Sudan

note

Given the conflicting and imprecise* dispatches on reports that Palestine seeks to join a raft of treaties including the Rome Statute of the International Criminal Court, the item above, just posted on the U.N. media website, is welcome. It states in full:

Notes to correspondents
Note to Correspondents in response to questions on documents submitted by the Permanent Observer of Palestine

New York, 2 January 2015

In response to questions, the Spokesman had the following to say about Palestinian submission of documents:

The Permanent Observer of Palestine to the United Nations in New York has transmitted to the Secretariat copies of documents relating to the accession of Palestine to 16 international conventions and treaties in respect of which the Secretary-General performs depositary functions. These include the Rome Statute of the International Criminal Court. The original versions of these documents were delivered on 1 January 2015 to the Deputy Special Coordinator for the Middle East Peace Process and Personal Representative of the Secretary-General to the PLO and the PA. The documents are being reviewed with a view to determining the appropriate next steps.

 

* E.g., it has not been possible to “sign” the Rome Statute since Israel and the United States became the last 2 states to do so, on Dec. 31, 2000. Both of those latter (and with them, Sudan) later attempted to “unsign,” an act previously unknown to international law. None of the three has since ratified.

invitation-235x300The United States has been invited to place indicted Sudanese President Omar al-Bashir should he decide to visit New York City.
Earlier today, a panel of International Criminal Court judges issued its Decision Regarding Omar Al-Bashir’s Potential Travel to the United States of America, in response to a request from the ICC Office of the Prosecutor. The decision concedes that as a nonparty to the ICC, the United States has no treaty-based obligation to arrest Bashir should he attend the U.N. General Assembly session, as he has said he wishes to do. (My prior post here; Mark Kersten’s policy analysis here.) Pre-Trial Chamber II (the same panel that excused Nigeria in the decision discussed here) nevertheless:

‘a) Reminds the United States of America of the two outstanding warrants of arrest issued against Omar Hassan Ahmad Al Bashir and the requests for arrest and surrender transmitted by the Registry on 6 March 2009 and 21 July 2010;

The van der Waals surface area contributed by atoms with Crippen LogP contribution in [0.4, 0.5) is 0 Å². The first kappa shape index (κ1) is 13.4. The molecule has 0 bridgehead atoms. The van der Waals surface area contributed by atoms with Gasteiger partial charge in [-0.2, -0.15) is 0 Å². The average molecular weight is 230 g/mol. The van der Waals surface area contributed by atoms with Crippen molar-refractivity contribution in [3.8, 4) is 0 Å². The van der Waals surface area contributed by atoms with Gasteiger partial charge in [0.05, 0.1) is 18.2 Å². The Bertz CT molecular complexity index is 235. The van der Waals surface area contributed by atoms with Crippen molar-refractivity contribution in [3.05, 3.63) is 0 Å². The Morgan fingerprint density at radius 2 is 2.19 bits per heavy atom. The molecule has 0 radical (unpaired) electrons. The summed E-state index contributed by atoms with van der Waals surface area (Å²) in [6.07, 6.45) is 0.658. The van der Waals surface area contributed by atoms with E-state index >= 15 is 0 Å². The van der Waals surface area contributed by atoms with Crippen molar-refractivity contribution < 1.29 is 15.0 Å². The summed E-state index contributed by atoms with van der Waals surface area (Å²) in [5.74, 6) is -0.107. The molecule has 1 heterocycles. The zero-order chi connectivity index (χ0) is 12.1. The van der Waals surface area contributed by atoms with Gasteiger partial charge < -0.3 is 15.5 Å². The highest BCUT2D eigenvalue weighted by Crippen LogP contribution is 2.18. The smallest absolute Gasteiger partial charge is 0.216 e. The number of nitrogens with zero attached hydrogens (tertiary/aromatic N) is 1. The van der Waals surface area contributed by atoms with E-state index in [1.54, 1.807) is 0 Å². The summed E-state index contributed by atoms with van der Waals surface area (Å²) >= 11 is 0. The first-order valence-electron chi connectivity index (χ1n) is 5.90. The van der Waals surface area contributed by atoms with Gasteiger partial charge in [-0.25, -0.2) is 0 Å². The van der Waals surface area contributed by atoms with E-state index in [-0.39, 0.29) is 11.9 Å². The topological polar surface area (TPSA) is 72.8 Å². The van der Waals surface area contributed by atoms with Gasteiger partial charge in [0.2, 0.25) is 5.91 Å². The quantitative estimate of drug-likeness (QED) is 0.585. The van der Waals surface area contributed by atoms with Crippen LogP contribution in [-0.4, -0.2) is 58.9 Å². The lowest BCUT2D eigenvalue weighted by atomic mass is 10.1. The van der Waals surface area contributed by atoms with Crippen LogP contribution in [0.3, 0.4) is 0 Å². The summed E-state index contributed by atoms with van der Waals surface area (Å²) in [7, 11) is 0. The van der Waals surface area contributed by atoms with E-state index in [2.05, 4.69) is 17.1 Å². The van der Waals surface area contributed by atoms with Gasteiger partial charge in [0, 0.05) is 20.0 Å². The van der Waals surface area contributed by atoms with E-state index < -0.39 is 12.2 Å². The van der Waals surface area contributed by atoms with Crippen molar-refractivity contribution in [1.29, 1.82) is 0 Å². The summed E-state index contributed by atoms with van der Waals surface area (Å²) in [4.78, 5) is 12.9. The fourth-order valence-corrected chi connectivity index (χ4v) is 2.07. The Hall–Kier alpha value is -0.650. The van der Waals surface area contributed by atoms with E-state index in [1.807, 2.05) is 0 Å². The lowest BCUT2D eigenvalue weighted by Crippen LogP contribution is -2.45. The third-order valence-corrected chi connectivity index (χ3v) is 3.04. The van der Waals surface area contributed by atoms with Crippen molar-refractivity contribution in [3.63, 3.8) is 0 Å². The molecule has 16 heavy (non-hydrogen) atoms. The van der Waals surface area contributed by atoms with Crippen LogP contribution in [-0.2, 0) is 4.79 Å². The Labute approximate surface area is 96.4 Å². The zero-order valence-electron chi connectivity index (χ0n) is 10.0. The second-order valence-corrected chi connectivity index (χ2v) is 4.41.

‘b) Invites the competent authorities of the United States of America to arrest Omar Hassan Ahmad Al Bashir and surrender him to the Court, in the event he enters their territory.’

The decision puts the ball in another court, that of the United States.

bashirFor years, a fixture in my International Criminal Law class has been “Where’s Omar?”, a Waldo-inspired examination of all the places that Sudan’s President has visited since the International Criminal Court first issued an arrest warrant against Omar al-Bashir on March 4, 2009.

Though he’s wanted on charges of genocide, crimes against humanity, and war crimes alleged to have occurred in the western Sudanese region of Darfur (prior posts), President Bashir has traveled to numerous countries, including ICC states parties like Kenya and nonparty states like post-Gaddafi Libya. And though the Darfur situation came to the court by referral from the U.N. Security Council, the Council’s never reprimanded host states; indeed, one of the Council’s five permanent members, China, honored Bashir with a state visit in 2011. (credit for AP photo) Soon the United States may become the second P-5 member in that group: Bashir’s requested a visa to attend the just-opened session of the U.N. General Assembly, and as Julian Ku posted at Opinio Juris, an international agreement affords the United States little discretion to deny the request.

Notably, less than 2 weeks ago a Pre-Trial Chamber of ICC judges gave Nigeria a pass for admitting Bashir within its borders last July — as stated in the Chamber’s decision, “‘ostensibly to attend'” a special African Union summit on HIV/AIDS and other diseases. The judges noted that Nigeria had not invited Bashir, and further that Bashir made a “‘sudden departure'” before the summit ended. The decision suggested that this exit was linked to concern that Nigeria might execute the arrest warrant – in the words of the decision,

‘officials of relevant bodies and agencies of […] Nigeria were considering the necessary steps to be taken in respect of his visit in line with Nigeria’s international obligations.’

We’ll soon know whether Bashir will add U.S. entry and exit stamps to his busy passport.